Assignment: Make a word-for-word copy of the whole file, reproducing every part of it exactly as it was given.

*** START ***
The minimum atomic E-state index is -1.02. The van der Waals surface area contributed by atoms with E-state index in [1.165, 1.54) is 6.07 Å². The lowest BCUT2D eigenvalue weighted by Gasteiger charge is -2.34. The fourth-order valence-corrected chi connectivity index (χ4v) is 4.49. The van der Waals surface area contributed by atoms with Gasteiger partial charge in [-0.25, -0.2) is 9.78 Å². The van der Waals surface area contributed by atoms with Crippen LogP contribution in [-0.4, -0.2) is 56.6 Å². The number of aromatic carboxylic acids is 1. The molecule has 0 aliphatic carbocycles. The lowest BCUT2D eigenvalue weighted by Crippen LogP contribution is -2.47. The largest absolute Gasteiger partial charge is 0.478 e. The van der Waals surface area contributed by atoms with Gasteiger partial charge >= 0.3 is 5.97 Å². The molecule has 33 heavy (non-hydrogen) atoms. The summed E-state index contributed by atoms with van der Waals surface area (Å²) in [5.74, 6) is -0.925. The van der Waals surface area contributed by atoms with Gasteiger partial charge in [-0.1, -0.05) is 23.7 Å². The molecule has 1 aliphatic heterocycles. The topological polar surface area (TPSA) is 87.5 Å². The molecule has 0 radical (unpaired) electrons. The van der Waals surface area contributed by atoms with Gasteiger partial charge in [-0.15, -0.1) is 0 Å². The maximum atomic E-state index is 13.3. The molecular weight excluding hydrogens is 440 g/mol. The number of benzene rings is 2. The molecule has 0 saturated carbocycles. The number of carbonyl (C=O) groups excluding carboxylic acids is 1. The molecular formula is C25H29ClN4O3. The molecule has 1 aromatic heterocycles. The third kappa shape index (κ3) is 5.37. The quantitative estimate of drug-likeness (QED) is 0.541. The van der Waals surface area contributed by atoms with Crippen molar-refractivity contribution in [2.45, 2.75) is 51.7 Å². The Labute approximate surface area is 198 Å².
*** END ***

The minimum atomic E-state index is -1.02. The van der Waals surface area contributed by atoms with E-state index in [1.165, 1.54) is 6.07 Å². The lowest BCUT2D eigenvalue weighted by Gasteiger charge is -2.34. The fourth-order valence-corrected chi connectivity index (χ4v) is 4.49. The van der Waals surface area contributed by atoms with Gasteiger partial charge in [-0.25, -0.2) is 9.78 Å². The van der Waals surface area contributed by atoms with Crippen LogP contribution in [-0.4, -0.2) is 56.6 Å². The number of aromatic carboxylic acids is 1. The molecule has 0 aliphatic carbocycles. The lowest BCUT2D eigenvalue weighted by Crippen LogP contribution is -2.47. The largest absolute Gasteiger partial charge is 0.478 e. The van der Waals surface area contributed by atoms with Gasteiger partial charge >= 0.3 is 5.97 Å². The molecule has 33 heavy (non-hydrogen) atoms. The summed E-state index contributed by atoms with van der Waals surface area (Å²) in [5.74, 6) is -0.925. The van der Waals surface area contributed by atoms with Gasteiger partial charge in [-0.1, -0.05) is 23.7 Å². The molecule has 1 aliphatic heterocycles. The topological polar surface area (TPSA) is 87.5 Å². The molecule has 0 radical (unpaired) electrons. The van der Waals surface area contributed by atoms with Gasteiger partial charge in [-0.15, -0.1) is 0 Å². The maximum atomic E-state index is 13.3. The molecular weight excluding hydrogens is 440 g/mol. The number of benzene rings is 2. The molecule has 0 saturated carbocycles. The number of carbonyl (C=O) groups excluding carboxylic acids is 1. The molecular formula is C25H29ClN4O3. The molecule has 1 aromatic heterocycles. The third kappa shape index (κ3) is 5.37. The quantitative estimate of drug-likeness (QED) is 0.541. The van der Waals surface area contributed by atoms with Crippen molar-refractivity contribution in [2.45, 2.75) is 51.7 Å². The Labute approximate surface area is 198 Å².